To understand the nature of AAVHSC-mediated gene integration, we designed a single-stranded AAV-editing vector as shown in Fig 1A. The payload was composed of a codon-optimized PAH cDNA with a splice acceptor (SA) and ribosome-skipping element (T2A) at the 5’ end and an SV40 late polyadenylation signal at the 3’ end. The left (5’) and right (3’) homology arms, 960bp and 911bp respectively, flanked the payload. Both ends of the viral genome are capped with AAV2 ITRs. When integration occurs, the payload is inserted into PAH intron 1, and a 140bp SINE (short interspersed nuclear element) repetitive sequence in intron 1 is replaced. Following transduction, we anticipated a fraction of the human genomes would carry the PAH payload integration (hereafter termed integrated alleles), and the rest would be unmodified wild-type alleles. The viral genome was packaged into AAVHSC15 capsids (see Materials and methods) and referred to as “hPAH vector”. AAVHSC15 was selected due to its high tissue tropism towards liver [27].

thumbnail
Fig 1. hPAH viral genome design and FRG® mouse model.

A. Human PAH on Chr12. hPAH viral genome targets intron 1 of PAH. The payload consists of a SA (splicing acceptor), T2A element, codon-optimized PAH cDNA, and SV40 late polyadenylation sequence. The left and right homology arms, 960bp and 911bp respectively, flank the payload. Both ends of the viral genome are capped with AAV2 ITRs. After vector treatment, a fraction of the alleles had payload integration and the rest of the alleles remained WT. B. FRG® mouse model. The treated mouse liver contained ~20% mouse liver cells and ~80% human liver cells derived from a single donor. Vector was injected retro-orbitally at 1 x 1014 vg/kg dosage. Animals were maintained for 6 weeks post-dosing. The liver was harvested and liver cells were separated by species. Mouse and human liver genomic DNA were used for characterization. HuLiv image adapted from Yecuris® with permission. C. Target integration PCR (TI PCR) was used to detect integration events. The arrows on the integrated allele in Fig 1A indicate the approximate primer locations for both left and right integration sites. D. Sanger sequence of right TI PCR amplicon. 50bp region around the payload to right homology arms are shown.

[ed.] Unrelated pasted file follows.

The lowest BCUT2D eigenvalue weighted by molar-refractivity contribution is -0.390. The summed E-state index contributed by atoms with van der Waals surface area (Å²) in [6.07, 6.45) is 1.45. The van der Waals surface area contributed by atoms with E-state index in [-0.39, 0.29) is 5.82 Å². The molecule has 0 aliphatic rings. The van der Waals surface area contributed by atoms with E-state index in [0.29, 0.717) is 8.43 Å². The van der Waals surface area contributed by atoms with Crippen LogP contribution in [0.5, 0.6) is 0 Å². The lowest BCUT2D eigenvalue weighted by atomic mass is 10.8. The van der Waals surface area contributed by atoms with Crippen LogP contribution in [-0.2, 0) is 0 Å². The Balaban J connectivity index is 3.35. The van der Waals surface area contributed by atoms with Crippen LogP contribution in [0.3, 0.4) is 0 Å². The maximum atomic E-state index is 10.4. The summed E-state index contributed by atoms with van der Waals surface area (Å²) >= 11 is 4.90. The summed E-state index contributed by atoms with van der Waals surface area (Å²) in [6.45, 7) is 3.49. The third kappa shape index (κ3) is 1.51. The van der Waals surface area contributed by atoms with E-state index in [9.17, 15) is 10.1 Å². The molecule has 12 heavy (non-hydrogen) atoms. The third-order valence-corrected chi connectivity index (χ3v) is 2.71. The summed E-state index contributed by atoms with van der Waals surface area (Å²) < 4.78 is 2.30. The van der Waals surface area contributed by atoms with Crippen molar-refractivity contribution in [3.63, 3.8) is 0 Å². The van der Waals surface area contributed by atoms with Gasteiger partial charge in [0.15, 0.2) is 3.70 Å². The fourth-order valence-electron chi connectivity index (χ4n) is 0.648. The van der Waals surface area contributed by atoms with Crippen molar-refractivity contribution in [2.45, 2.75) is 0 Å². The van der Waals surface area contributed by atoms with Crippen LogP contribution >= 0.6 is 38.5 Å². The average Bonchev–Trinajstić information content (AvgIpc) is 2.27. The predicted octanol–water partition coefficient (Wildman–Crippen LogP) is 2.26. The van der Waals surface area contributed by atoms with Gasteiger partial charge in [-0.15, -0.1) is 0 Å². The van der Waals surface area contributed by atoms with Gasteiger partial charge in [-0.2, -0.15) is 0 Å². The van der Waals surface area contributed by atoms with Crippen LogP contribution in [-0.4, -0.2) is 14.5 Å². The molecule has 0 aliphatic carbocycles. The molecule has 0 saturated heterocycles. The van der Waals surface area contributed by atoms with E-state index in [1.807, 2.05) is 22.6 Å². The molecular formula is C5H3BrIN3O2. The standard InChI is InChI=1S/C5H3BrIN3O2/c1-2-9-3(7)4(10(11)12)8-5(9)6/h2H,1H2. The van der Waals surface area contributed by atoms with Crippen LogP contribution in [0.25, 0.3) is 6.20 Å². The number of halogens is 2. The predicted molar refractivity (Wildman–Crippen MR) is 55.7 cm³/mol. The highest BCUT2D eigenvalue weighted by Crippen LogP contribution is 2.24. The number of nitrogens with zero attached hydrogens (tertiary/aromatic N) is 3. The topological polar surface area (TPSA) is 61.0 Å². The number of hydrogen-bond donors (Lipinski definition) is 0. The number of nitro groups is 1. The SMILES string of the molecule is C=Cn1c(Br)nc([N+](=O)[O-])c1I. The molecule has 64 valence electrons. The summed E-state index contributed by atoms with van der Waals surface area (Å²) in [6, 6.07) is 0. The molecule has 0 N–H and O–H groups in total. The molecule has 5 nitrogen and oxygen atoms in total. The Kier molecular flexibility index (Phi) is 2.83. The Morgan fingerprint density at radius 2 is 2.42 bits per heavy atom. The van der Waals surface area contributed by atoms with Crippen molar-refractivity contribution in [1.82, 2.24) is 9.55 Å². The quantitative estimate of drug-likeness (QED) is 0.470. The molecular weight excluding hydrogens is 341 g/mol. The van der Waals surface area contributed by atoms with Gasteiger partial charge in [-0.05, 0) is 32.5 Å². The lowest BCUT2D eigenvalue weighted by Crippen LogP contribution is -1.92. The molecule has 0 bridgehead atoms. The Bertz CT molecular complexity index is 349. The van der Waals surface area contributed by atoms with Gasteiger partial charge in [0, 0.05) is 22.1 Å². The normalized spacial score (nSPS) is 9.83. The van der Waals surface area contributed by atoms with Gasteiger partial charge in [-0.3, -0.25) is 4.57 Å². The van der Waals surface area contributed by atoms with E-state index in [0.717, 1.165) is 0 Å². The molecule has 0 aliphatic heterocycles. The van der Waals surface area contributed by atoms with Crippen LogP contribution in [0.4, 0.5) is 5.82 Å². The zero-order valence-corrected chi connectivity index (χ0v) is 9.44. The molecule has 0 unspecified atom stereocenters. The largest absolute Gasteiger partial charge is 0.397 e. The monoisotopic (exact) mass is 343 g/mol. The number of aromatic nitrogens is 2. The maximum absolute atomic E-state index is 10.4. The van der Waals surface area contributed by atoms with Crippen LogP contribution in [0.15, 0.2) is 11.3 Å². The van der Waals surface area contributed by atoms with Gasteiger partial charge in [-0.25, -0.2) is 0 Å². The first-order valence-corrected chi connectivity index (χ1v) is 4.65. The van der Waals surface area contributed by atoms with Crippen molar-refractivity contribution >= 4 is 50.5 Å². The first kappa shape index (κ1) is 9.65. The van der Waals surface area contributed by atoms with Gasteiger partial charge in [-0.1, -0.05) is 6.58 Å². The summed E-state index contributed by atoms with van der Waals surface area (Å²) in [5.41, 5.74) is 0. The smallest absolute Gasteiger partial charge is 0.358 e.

https://doi.org/10.1371/journal.pone.0233373.g001

We characterized hPAH (human PAH) vector-targeted integration in as physiologically relevant a system as possible, the FRG® humanized mouse model (Fig 1B) which has a humanized liver. When treated as described here, the FRG® mouse livers are composed of ~80% human hepatocytes from a single human donor and ~20% remaining mouse hepatocytes [34]. This model enables in vivo characterization of targeted integration outcomes in functioning human liver cells. While not a completely human system, this mouse model is as close as we could come to a human model. Two mice were treated with a single dose of hPAH vector via retro-orbital injection (1 x 1014 vg/kg) to maximize the transduction of hepatocytes in order to facilitate the characterization of on-target gene integration events. Six weeks post-dosing, the livers were harvested, and human and mouse hepatocytes were separated. Mouse and human hepatocyte genomic DNA were isolated and characterized separately. Many viral genomes per host haploid genome were detected in human and in mouse genomic DNA samples, indicating the vector transduced hepatocytes from both species. There was higher transduction in human hepatocytes (>200 viral genome per human haploid genome) relative to mouse hepatocytes (~35 viral genome per mouse haploid genome). These measurements are based on viral genome copy number relative to target genome copy number. Notably, murine hepatocytes are frequently tetraploid and octoploid, resulting in the potential underestimation of murine transduction measurements.